Real time calorimetric characterisation of clay–drug complex dispersions and particles

Ana-Maria Totea, I Dorin, G. Gavrilov, Peter Laity, Barbara Conway, Laura Waters, Kofi Asare-Addo

Research output: Contribution to journalArticlepeer-review

7 Citations (Scopus)


Isothermal titration calorimetry (ITC) along with attenuated total reflectance Fourier transform infrared spectroscopy (ATR-FTIR), scanning electron microscopy with energy dispersive X-ray spectroscopy (SEM/EDX) and high-performance liquid chromatography (HPLC) were employed to investigate the process of adsorption of propranolol hydrochloride (PPN) onto magnesium aluminium silicate (MAS) and to characterise the MAS-PPN particles formed upon complexation. The composition of MAS was confirmed by infrared (IR) spectroscopy and a calcimeter. The calorimetric results confirmed the binding between PPN and MAS at various pHs and temperatures. The overall change in enthalpy was found to be exothermic with a comparatively small entropic contribution to the total change in Gibbs free energy. These findings suggest that the binding process was enthalpically driven and entropically unfavourable (lower affinity) suggesting hydrogen bonding and electrostatic interactions dominating the interaction. The variation of pH and temperature did not have a great impact on the thermodynamics of the binding process, as observed from the similarity in enthalpy (ΔH), entropy (ΔS) or Gibbs free energy (ΔG). A slight reduction in the binding affinity (Ka) with varing pH and temperature was however observed. SEM/EDX studies showed the occurrence of changes in the microstructural properties of MAS following complexation which may explain the potential of MAS-PPN complexes for controlled drug release promoting pharmaceutical innovation.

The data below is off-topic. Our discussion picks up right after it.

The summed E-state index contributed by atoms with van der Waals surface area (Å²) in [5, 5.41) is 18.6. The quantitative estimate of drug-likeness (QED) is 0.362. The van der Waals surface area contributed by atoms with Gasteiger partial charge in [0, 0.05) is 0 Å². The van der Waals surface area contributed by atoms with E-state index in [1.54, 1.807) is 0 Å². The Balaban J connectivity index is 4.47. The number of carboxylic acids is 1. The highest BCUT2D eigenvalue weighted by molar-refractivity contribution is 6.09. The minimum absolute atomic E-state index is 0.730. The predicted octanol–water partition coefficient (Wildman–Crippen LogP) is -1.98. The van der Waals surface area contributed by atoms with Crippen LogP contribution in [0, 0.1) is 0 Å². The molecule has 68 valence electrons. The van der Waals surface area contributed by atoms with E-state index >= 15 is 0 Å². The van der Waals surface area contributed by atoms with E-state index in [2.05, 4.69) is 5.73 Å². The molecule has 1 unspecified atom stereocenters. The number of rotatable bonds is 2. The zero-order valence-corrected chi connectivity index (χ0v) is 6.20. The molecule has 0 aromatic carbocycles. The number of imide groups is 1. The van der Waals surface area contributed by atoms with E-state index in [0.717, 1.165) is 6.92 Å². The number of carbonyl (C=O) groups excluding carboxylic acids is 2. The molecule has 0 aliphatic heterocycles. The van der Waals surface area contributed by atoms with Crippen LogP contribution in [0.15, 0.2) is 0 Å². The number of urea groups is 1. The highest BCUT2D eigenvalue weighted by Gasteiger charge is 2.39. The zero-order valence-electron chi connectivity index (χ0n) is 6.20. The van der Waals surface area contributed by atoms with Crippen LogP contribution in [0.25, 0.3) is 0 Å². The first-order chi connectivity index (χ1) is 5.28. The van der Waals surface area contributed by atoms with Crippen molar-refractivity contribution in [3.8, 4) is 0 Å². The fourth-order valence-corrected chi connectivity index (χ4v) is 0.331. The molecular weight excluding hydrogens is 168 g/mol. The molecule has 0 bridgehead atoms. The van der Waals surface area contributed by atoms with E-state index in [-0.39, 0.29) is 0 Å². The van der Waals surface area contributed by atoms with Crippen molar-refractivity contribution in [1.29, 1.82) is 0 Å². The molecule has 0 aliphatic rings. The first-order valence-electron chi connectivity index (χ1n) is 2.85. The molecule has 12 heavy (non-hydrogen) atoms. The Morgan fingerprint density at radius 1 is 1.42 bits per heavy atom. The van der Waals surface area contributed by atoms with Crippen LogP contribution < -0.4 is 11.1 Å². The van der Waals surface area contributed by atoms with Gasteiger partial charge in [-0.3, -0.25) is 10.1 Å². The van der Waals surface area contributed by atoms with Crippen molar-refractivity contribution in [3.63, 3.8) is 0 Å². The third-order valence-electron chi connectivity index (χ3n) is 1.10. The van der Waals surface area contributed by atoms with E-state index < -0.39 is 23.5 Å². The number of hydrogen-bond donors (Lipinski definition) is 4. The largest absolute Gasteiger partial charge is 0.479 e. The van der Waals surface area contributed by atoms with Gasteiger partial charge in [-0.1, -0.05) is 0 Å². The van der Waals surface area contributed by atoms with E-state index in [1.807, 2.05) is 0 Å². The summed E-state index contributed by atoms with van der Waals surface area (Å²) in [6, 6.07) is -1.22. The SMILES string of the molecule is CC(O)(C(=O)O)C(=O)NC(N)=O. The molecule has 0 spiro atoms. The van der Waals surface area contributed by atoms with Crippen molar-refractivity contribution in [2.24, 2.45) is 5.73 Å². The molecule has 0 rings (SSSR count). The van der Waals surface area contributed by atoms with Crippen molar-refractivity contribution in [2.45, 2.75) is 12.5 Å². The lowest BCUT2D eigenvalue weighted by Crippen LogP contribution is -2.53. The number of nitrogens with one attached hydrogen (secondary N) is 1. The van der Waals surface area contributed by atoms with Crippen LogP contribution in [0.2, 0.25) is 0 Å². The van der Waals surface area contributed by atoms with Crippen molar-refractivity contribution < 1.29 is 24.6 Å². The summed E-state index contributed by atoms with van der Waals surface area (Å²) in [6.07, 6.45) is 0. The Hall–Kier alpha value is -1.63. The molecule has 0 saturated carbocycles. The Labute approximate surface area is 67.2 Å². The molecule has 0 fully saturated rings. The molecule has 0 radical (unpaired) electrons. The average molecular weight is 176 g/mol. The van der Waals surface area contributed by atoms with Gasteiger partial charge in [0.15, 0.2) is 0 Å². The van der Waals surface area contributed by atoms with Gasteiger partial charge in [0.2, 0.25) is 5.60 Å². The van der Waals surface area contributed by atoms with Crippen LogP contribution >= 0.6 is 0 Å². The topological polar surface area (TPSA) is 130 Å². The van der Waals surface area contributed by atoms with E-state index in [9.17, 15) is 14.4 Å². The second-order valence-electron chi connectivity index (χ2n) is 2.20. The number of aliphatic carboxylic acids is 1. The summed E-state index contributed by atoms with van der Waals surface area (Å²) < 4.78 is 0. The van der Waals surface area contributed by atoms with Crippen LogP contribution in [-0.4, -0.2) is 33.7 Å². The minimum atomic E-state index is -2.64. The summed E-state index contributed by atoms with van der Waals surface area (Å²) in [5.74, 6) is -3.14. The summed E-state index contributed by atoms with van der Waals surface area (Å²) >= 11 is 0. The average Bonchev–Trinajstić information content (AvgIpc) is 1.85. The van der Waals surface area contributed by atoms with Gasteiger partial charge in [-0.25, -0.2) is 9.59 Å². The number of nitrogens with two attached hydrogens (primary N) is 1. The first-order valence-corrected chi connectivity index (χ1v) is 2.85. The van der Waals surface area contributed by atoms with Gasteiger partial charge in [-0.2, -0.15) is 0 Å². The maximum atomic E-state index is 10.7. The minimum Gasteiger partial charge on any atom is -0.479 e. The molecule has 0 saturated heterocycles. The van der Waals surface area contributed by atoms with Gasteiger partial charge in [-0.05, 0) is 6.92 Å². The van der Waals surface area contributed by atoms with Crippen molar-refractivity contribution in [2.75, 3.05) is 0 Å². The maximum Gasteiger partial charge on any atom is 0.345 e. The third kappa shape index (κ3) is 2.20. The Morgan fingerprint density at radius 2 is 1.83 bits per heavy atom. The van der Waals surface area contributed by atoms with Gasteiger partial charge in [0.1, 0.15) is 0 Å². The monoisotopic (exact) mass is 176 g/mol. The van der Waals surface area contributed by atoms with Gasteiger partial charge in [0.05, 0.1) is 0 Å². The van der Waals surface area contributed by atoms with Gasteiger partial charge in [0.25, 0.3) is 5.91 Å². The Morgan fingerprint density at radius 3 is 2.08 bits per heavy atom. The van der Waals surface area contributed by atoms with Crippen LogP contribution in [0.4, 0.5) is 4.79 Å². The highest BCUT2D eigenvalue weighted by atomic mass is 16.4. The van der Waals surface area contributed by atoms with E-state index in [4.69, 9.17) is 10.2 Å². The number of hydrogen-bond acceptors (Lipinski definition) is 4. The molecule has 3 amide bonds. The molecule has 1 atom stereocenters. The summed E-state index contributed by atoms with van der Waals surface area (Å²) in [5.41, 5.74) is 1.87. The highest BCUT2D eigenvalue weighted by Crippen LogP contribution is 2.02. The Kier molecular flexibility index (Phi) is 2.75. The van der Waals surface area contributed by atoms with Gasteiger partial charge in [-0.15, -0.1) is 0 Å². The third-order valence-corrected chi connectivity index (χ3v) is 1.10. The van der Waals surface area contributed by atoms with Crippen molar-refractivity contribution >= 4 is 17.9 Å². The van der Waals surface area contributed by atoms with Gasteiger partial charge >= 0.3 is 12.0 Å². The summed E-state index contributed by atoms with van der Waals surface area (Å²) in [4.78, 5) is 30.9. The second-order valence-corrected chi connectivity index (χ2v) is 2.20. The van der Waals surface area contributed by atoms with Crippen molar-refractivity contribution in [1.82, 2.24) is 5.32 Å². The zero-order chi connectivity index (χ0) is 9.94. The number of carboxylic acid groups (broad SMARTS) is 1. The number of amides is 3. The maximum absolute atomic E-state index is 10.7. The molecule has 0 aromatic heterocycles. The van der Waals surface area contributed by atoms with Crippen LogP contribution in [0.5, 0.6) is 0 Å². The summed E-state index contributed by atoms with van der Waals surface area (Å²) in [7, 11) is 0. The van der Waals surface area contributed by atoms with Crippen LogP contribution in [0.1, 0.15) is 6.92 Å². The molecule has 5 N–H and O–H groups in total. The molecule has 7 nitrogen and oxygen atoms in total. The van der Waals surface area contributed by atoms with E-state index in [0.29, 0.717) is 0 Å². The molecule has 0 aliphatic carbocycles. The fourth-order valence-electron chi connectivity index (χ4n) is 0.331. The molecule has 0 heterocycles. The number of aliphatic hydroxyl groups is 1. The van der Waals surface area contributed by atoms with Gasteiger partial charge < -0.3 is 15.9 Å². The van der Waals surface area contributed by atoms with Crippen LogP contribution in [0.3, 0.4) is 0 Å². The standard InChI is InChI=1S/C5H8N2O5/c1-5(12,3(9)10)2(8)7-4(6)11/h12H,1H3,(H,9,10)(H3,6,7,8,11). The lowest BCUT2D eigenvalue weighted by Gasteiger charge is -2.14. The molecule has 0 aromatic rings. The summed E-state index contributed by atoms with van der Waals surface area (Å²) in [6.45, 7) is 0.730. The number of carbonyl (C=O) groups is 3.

Original languageEnglish
Article number100003
Number of pages11
JournalInternational Journal of Pharmaceutics
Early online date21 Dec 2018
Publication statusPublished - 1 Dec 2019


Dive into the research topics of 'Real time calorimetric characterisation of clay–drug complex dispersions and particles'. Together they form a unique fingerprint.

Cite this